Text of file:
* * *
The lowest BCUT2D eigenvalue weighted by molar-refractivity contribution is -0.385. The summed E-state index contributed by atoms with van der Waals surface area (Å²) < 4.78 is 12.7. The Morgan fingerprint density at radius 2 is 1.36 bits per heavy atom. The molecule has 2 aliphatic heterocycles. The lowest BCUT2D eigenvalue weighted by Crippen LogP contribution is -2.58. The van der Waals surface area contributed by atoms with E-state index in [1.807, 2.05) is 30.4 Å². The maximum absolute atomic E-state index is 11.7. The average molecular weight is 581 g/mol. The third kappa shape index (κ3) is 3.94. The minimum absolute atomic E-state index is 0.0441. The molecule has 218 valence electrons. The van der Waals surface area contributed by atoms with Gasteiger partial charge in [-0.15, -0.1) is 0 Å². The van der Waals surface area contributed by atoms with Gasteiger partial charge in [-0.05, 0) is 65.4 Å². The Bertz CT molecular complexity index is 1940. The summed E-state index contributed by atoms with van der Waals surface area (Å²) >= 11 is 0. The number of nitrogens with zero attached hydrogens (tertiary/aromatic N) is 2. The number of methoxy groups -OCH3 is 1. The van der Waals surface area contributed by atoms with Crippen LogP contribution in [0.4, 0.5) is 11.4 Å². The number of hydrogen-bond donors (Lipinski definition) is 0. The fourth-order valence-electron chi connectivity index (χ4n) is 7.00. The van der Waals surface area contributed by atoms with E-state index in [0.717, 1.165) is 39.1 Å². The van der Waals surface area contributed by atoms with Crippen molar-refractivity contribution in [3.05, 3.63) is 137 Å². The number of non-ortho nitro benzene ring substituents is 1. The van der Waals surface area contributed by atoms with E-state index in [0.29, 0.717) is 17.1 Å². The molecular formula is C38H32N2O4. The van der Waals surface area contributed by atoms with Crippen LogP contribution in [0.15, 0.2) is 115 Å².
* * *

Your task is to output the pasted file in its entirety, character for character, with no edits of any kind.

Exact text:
The lowest BCUT2D eigenvalue weighted by molar-refractivity contribution is -0.385. The summed E-state index contributed by atoms with van der Waals surface area (Å²) < 4.78 is 12.7. The Morgan fingerprint density at radius 2 is 1.36 bits per heavy atom. The molecule has 2 aliphatic heterocycles. The lowest BCUT2D eigenvalue weighted by Crippen LogP contribution is -2.58. The van der Waals surface area contributed by atoms with E-state index in [1.807, 2.05) is 30.4 Å². The maximum absolute atomic E-state index is 11.7. The average molecular weight is 581 g/mol. The third kappa shape index (κ3) is 3.94. The minimum absolute atomic E-state index is 0.0441. The molecule has 218 valence electrons. The van der Waals surface area contributed by atoms with Gasteiger partial charge in [-0.15, -0.1) is 0 Å². The van der Waals surface area contributed by atoms with Gasteiger partial charge in [-0.05, 0) is 65.4 Å². The Bertz CT molecular complexity index is 1940. The summed E-state index contributed by atoms with van der Waals surface area (Å²) >= 11 is 0. The number of nitrogens with zero attached hydrogens (tertiary/aromatic N) is 2. The number of methoxy groups -OCH3 is 1. The van der Waals surface area contributed by atoms with Crippen LogP contribution in [0.4, 0.5) is 11.4 Å². The number of hydrogen-bond donors (Lipinski definition) is 0. The fourth-order valence-electron chi connectivity index (χ4n) is 7.00. The van der Waals surface area contributed by atoms with E-state index in [0.717, 1.165) is 39.1 Å². The van der Waals surface area contributed by atoms with Crippen molar-refractivity contribution in [3.05, 3.63) is 137 Å². The number of non-ortho nitro benzene ring substituents is 1. The van der Waals surface area contributed by atoms with E-state index in [0.29, 0.717) is 17.1 Å². The molecular formula is C38H32N2O4. The van der Waals surface area contributed by atoms with Crippen LogP contribution in [0.15, 0.2) is 115 Å².